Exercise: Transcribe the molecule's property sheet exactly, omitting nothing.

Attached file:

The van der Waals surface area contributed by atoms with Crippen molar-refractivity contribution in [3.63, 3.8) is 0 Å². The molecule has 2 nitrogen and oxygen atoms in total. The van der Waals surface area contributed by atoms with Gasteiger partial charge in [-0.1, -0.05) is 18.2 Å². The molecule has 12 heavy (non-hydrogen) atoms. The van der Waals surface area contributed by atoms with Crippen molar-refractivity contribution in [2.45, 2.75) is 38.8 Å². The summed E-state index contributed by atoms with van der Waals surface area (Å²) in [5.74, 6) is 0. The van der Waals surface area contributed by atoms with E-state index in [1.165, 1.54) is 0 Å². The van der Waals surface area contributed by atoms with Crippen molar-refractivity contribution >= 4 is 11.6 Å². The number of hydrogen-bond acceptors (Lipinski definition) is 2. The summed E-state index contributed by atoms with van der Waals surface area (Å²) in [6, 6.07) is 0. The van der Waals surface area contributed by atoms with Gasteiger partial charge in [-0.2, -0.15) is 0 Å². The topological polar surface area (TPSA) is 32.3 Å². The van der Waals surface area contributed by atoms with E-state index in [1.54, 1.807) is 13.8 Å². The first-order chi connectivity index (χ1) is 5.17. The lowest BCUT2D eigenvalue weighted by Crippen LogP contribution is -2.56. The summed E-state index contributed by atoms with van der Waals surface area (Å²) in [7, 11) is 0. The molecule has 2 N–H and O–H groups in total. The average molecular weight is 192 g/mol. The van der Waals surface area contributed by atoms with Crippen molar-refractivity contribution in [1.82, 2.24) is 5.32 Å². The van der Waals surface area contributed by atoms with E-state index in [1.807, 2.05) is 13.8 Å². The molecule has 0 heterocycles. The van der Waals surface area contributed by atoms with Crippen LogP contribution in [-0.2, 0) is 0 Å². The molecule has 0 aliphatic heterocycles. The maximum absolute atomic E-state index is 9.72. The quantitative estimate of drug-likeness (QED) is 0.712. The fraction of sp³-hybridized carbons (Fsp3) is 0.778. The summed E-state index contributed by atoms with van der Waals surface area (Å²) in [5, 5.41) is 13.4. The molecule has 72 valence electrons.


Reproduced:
The van der Waals surface area contributed by atoms with Crippen molar-refractivity contribution in [3.63, 3.8) is 0 Å². The molecule has 2 nitrogen and oxygen atoms in total. The van der Waals surface area contributed by atoms with Gasteiger partial charge in [-0.1, -0.05) is 18.2 Å². The molecule has 12 heavy (non-hydrogen) atoms. The van der Waals surface area contributed by atoms with Crippen molar-refractivity contribution in [2.45, 2.75) is 38.8 Å². The summed E-state index contributed by atoms with van der Waals surface area (Å²) in [5.74, 6) is 0. The van der Waals surface area contributed by atoms with E-state index in [1.165, 1.54) is 0 Å². The van der Waals surface area contributed by atoms with Crippen molar-refractivity contribution >= 4 is 11.6 Å². The number of hydrogen-bond acceptors (Lipinski definition) is 2. The summed E-state index contributed by atoms with van der Waals surface area (Å²) in [6, 6.07) is 0. The van der Waals surface area contributed by atoms with Gasteiger partial charge in [-0.2, -0.15) is 0 Å². The topological polar surface area (TPSA) is 32.3 Å². The van der Waals surface area contributed by atoms with E-state index in [1.54, 1.807) is 13.8 Å². The first-order chi connectivity index (χ1) is 5.17. The lowest BCUT2D eigenvalue weighted by Crippen LogP contribution is -2.56. The summed E-state index contributed by atoms with van der Waals surface area (Å²) in [7, 11) is 0. The molecule has 2 N–H and O–H groups in total. The average molecular weight is 192 g/mol. The van der Waals surface area contributed by atoms with Crippen molar-refractivity contribution in [1.82, 2.24) is 5.32 Å². The van der Waals surface area contributed by atoms with E-state index in [1.807, 2.05) is 13.8 Å². The molecule has 0 heterocycles. The van der Waals surface area contributed by atoms with Crippen LogP contribution in [-0.2, 0) is 0 Å². The molecule has 0 aliphatic heterocycles. The maximum absolute atomic E-state index is 9.72. The quantitative estimate of drug-likeness (QED) is 0.712. The fraction of sp³-hybridized carbons (Fsp3) is 0.778. The summed E-state index contributed by atoms with van der Waals surface area (Å²) in [5, 5.41) is 13.4. The molecule has 72 valence electrons.